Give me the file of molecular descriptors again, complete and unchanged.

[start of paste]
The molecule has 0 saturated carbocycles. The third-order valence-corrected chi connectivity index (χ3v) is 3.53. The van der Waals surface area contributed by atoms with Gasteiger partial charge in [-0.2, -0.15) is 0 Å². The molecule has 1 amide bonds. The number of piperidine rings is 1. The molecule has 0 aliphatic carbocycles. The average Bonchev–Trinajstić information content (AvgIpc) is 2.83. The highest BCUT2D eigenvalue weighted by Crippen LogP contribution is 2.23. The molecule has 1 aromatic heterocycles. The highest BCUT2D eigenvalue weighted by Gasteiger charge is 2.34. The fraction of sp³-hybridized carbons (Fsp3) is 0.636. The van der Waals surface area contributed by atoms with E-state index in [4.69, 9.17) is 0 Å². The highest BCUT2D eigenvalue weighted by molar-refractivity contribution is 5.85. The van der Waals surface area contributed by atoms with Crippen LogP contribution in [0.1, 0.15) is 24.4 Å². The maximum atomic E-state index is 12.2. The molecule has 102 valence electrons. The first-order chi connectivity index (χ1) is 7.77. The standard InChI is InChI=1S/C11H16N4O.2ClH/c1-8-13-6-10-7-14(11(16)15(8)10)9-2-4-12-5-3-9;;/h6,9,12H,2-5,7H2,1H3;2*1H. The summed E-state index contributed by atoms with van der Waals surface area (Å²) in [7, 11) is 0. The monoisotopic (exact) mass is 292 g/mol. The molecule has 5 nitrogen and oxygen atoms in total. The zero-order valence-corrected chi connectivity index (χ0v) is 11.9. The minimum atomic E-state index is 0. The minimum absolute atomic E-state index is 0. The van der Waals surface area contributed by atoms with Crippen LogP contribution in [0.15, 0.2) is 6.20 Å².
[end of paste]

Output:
The molecule has 0 saturated carbocycles. The third-order valence-corrected chi connectivity index (χ3v) is 3.53. The van der Waals surface area contributed by atoms with Gasteiger partial charge in [-0.2, -0.15) is 0 Å². The molecule has 1 amide bonds. The number of piperidine rings is 1. The molecule has 0 aliphatic carbocycles. The average Bonchev–Trinajstić information content (AvgIpc) is 2.83. The highest BCUT2D eigenvalue weighted by Crippen LogP contribution is 2.23. The molecule has 1 aromatic heterocycles. The highest BCUT2D eigenvalue weighted by Gasteiger charge is 2.34. The fraction of sp³-hybridized carbons (Fsp3) is 0.636. The van der Waals surface area contributed by atoms with E-state index in [4.69, 9.17) is 0 Å². The highest BCUT2D eigenvalue weighted by molar-refractivity contribution is 5.85. The van der Waals surface area contributed by atoms with Crippen LogP contribution in [0.1, 0.15) is 24.4 Å². The maximum atomic E-state index is 12.2. The molecule has 102 valence electrons. The first-order chi connectivity index (χ1) is 7.77. The standard InChI is InChI=1S/C11H16N4O.2ClH/c1-8-13-6-10-7-14(11(16)15(8)10)9-2-4-12-5-3-9;;/h6,9,12H,2-5,7H2,1H3;2*1H. The summed E-state index contributed by atoms with van der Waals surface area (Å²) in [7, 11) is 0. The monoisotopic (exact) mass is 292 g/mol. The molecule has 5 nitrogen and oxygen atoms in total. The zero-order valence-corrected chi connectivity index (χ0v) is 11.9. The minimum atomic E-state index is 0. The minimum absolute atomic E-state index is 0. The van der Waals surface area contributed by atoms with Crippen LogP contribution in [0.15, 0.2) is 6.20 Å².